The Life Wisdom Project explores lessons and insight from each episode of God: An Autobiography, As Told To A Philosopher from Jerry's conversations with God. The Life Wisdom Project investigates takeaways for everyday living with special guests. How can we live better, healthier, happier, and wiser lives? Next week, Rev Dr. Ray Silverman, author, and professor at Bryn Athyn College, will discuss episode four with Dr. Jerry L. Martin.
MEET THE GUESTS- Rev. Dr. Ray Silverman
FIND THE SITES- Theology Without Walls | What is God: An Autobiography
BUY THE BOOKS- God: An Autobiography, As Told To A Philosopher | Rise Above It: Spiritual Development for College Students
LISTEN TO RELEVANT EPISODES- [Dramatic Adaptation] I Learn How To Tell When A Message Is From God [The Life Wisdom Project] 99. A Lesson In Obedience | The Encounter With Novelty And Living Truthfully
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God: An Autobiography, As Told To A Philosopher, is written by Dr. Jerry L. Martin, an agnostic philosopher who heard the voice of God and recorded their conversations.
The podcast began with the Dramatic Adaptation of the book and now has several series:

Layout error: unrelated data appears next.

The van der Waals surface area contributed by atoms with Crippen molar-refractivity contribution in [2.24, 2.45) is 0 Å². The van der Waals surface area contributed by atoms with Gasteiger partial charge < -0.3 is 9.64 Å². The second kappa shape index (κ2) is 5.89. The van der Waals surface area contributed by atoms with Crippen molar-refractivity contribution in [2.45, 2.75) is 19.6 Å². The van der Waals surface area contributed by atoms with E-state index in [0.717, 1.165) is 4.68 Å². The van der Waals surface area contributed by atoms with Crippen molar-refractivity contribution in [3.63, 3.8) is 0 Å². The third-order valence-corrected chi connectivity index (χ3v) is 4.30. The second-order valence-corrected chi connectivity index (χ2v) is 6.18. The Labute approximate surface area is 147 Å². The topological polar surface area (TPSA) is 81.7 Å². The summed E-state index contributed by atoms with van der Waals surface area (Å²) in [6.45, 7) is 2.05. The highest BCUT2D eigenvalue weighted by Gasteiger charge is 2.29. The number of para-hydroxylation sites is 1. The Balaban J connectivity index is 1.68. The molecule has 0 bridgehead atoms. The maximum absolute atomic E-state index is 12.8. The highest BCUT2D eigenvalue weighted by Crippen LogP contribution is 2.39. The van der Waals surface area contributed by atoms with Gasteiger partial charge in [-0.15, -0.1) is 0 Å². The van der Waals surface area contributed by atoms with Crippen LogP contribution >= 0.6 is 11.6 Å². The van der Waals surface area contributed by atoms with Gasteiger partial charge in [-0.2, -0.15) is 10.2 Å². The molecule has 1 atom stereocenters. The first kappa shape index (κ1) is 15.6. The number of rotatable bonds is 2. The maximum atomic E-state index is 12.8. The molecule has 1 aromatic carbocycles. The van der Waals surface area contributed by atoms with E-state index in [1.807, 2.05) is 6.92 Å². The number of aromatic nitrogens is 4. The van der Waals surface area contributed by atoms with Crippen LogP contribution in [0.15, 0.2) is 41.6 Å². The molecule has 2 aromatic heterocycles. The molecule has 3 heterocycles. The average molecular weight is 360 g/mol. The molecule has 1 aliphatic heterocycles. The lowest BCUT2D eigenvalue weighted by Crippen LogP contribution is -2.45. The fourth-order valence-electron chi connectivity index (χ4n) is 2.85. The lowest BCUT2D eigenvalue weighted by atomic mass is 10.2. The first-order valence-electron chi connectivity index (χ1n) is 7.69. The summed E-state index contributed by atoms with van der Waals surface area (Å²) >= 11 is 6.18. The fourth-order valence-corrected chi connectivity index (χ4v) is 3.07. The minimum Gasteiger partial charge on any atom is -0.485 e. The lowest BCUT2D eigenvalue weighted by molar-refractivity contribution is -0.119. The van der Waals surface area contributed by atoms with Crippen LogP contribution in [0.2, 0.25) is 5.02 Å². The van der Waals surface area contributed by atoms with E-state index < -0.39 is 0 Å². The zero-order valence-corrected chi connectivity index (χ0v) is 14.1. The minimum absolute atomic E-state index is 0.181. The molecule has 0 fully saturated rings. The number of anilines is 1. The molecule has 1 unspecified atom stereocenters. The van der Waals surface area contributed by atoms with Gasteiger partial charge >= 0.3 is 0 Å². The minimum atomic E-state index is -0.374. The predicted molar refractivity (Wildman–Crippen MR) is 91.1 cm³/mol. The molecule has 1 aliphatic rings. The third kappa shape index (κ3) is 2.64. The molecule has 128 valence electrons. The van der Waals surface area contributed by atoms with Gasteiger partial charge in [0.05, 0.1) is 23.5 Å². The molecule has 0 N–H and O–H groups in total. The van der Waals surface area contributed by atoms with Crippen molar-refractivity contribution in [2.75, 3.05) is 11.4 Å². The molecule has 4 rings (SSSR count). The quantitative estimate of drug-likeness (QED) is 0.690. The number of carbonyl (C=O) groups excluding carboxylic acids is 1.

Scott Langdon [00:00:17] This is God: An Autobiography, The Podcast. A dramatic adaptation and continuing discussion of the book God: An Autobiography, As Told To A Philosopher by Jerry L. Martin. He was a lifelong agnostic, but one day he had an occasion to pray. To his vast surprise, God answered- in words. Being a philosopher, he had a lot of questions, and God had a lot to tell him. Episode 112.
Scott Langdon [00:01:16] I'm Scott Langdon, and this week we bring you something special in preparation for next week's fourth edition of our series The Life Wisdom Project. In each episode of The Life Wisdom Project, Jerry is joined by a special guest, and together they talk in depth about one of the episodes from the audio adaptation of Jerry's book God: An Autobiography, As Told To A Philosopher. You can always find the complete audio adaptation of the book for free any time you like, by beginning with episode one of this podcast and listening through episode 44. Next week, Jerry is joined by Dr. Ray Silverman, or "Coach" if you know him, professor of religion and English at Bryn Athyn College in Pennsylvania. And the two have a wonderful conversation about episode four: I Learn How To Tell When A Message Is From God. So, this week we thought it would be the perfect time to revisit episode four so that you could be completely prepared for next week's terrific discussion. In episode four, as is the case for the entire audio adaptation of the book, I speak the voice of Jerry and Jerry L. Martin, who heard the voice, speaks the voice of God. Now here is episode four: I Learn How To Tell When A Message Is From God. I hope you enjoy the episode.
Scott Langdon [00:03:04] Episode four:
Dramatic Adaptation 4: I Learn How To Tell When A Message Is From God